End Of An Era: Last Payphone Taken Down In NYC

By Charles Susswein | Monday, 30 May 2022 05:15
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The last standing public payphone in the city has been ripped up from a Times Square street.

On Monday, city officials bid farewell to the iconic, coin-operated telephone booth as a crane ripped it from the sidewalk at Seventh Avenue and West 50th Street Monday morning.

The booth's removal marks the completion of the city’s nearly-decade-long effort to replace the outdated technology with LinksNYC kiosks, which offer free WiFi, domestic calling, mobile device charging, 911 and 311 access, along with various other amenities.

Manhattan Borough President Mark Levine, who was present at the payphone removal, expressed he hopes its replacement will bring more equitable technology access for New Yorkers. Though he admitted its removal was bittersweet. “I won’t miss all the dead dial tones but gotta say I felt a twinge of nostalgia seeing it go,” he wrote on Twitter.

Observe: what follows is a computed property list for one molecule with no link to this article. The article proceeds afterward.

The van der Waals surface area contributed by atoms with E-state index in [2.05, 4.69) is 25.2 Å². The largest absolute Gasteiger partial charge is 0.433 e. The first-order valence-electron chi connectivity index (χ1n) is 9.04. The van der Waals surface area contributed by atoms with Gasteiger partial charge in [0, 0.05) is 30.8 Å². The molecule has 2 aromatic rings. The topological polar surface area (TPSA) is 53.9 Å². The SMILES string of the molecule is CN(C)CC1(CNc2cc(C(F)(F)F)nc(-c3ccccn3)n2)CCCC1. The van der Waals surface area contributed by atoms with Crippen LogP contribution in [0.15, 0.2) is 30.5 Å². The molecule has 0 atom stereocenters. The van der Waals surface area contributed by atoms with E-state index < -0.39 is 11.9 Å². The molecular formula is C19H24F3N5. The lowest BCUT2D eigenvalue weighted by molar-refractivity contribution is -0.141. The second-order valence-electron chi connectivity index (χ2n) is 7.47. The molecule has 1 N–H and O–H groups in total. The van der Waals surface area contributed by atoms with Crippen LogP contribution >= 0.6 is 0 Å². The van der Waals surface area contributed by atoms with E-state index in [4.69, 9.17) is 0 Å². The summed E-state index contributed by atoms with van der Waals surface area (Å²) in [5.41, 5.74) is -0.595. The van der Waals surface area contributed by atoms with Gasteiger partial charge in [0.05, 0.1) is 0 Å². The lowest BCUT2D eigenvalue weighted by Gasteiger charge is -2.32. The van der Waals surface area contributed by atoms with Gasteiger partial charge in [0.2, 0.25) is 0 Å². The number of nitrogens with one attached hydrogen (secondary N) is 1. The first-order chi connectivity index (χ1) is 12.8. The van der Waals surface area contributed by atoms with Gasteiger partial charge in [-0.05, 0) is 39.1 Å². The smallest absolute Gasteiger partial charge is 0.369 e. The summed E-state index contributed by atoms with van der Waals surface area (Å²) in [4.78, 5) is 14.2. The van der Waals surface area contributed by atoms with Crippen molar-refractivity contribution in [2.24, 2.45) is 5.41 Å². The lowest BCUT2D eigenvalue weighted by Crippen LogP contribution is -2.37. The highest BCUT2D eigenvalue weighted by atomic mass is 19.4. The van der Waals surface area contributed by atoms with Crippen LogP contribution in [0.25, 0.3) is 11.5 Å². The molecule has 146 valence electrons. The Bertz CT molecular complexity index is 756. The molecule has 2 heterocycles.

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The city, under Mayor Bill de Blasio’s administration, sent out a request for proposals to replace payphones in 2014 with new infrastructure offering free 24/7 public WiFi. The company CityBridge’s proposal to build a LinksNYC system was chosen the same year, and, in 2016, the city began swapping out old payphones for the new LinksNYC screens.

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Most of the city’s payphones were sent to the scrapyard by 2020. Over 7,500 of the public phones had been replaced with roughly 2,000 LinksNYC kiosks at the time.

The Midtown payphone will be sent to the Museum of the City of New York as a relic of the times before cell phones became widely used. The exhibit, Analog City: NYC B.C. (Before Computers), opened its doors to visitors this past Friday. However, New Yorkers searching for a bit of nostalgia on city streets aren’t completely out of luck.

“If you grew up in the city in the 90’s and 00’s, you knew the struggle of using one of these,” Dandia Asad wrote on Twitter. “It is now a historical artifact.”

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